I found a cinder block for you to sit on to eat the mac-and-cheese Nonna packed for you. Had we realized though, mac-and-cheese was actually already a menu item on the barn buffet.

Dear Jack: It’s the Barn Wedding Where You Can Catch a Fish and Hold a Snake!

A popular place to sit during the meal was in the bed of one of the many pick-up trucks there.

Dear Jack: It’s the Barn Wedding Where You Can Catch a Fish and Hold a Snake!

You enjoyed your wedding favor, which was a children’s duck call.

After the meal, we walked down to the pond to go fishing. You had never actually been “real fishing” before, so this was a really big deal for you.

Dear Jack: It’s the Barn Wedding Where You Can Catch a Fish and Hold a Snake!

Dear Jack: It’s the Barn Wedding Where You Can Catch a Fish and Hold a Snake!

No one brought bait, so it was a matter of digging for worms and catching grasshoppers…

Dear Jack: It’s the Barn Wedding Where You Can Catch a Fish and Hold a Snake!

My Cousin Jessica’s son Breyan was able to catch 3 fish right in a row! That was especially amazing, since he explained to me it was his first time fishing.

Dear Jack: It’s the Barn Wedding Where You Can Catch a Fish and Hold a Snake!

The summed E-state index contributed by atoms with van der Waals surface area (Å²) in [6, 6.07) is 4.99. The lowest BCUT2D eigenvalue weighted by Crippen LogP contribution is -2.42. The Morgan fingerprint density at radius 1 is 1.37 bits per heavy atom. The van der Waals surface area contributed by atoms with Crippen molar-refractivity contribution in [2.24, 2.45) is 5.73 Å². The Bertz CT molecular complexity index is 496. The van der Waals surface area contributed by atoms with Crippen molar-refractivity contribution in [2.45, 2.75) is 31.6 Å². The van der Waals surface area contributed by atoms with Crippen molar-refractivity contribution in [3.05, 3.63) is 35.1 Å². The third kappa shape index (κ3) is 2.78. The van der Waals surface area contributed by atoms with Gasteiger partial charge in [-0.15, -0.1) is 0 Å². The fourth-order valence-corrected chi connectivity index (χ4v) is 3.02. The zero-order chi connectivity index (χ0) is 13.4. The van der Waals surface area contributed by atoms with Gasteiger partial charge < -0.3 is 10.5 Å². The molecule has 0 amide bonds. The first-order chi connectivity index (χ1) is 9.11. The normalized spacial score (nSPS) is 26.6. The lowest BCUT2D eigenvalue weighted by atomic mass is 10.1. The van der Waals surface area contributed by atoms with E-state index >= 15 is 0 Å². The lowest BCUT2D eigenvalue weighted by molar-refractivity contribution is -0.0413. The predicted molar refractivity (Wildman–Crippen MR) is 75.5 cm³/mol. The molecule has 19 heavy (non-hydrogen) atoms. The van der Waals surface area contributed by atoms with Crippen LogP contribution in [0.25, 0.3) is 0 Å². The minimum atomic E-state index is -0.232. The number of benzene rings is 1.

Unfortunately, you didn’t have such luck. You didn’t catch your first fish, but we will surely try again.

Dear Jack: It’s the Barn Wedding Where You Can Catch a Fish and Hold a Snake! w18

As we made our way back to the barn to get you a piece of wedding cake, we saw my Cousin Angie’s son with a ball python around his snake.

Dear Jack: It’s the Barn Wedding Where You Can Catch a Fish and Hold a Snake! w20

He explained it was his pet that he’s had for a year and a half. I decided to hold the snake, as I don’t necessarily remember holding one before at any point in my life.

Dear Jack: It’s the Barn Wedding Where You Can Catch a Fish and Hold a Snake!

You decided to pass on the opportunity, which surprised me, since we go to the Repticon reptile show every year.

After we left the wedding, Papa drove us by the famous Spaceship House on Signal Mountain. PawPaw Shell helped build it, back in 1973.

Dear Jack: It’s the Barn Wedding Where You Can Catch a Fish and Hold a Snake!

Though it all may seem like a dream to you now, I promise, it was all real. That all really happened! From the fishing to the snake to the UFO house!



A Southern Fried, Sunday Afternoon Play Date

August 6, 2013 at 11:00 pm , by 

2 years, 8 months.

Dear Jack,

After testing out the adventure of taking you to the races at the Nashville Fairgrounds Speedway with us, we decided to invite your best friend Sophie and her parents along for the next race.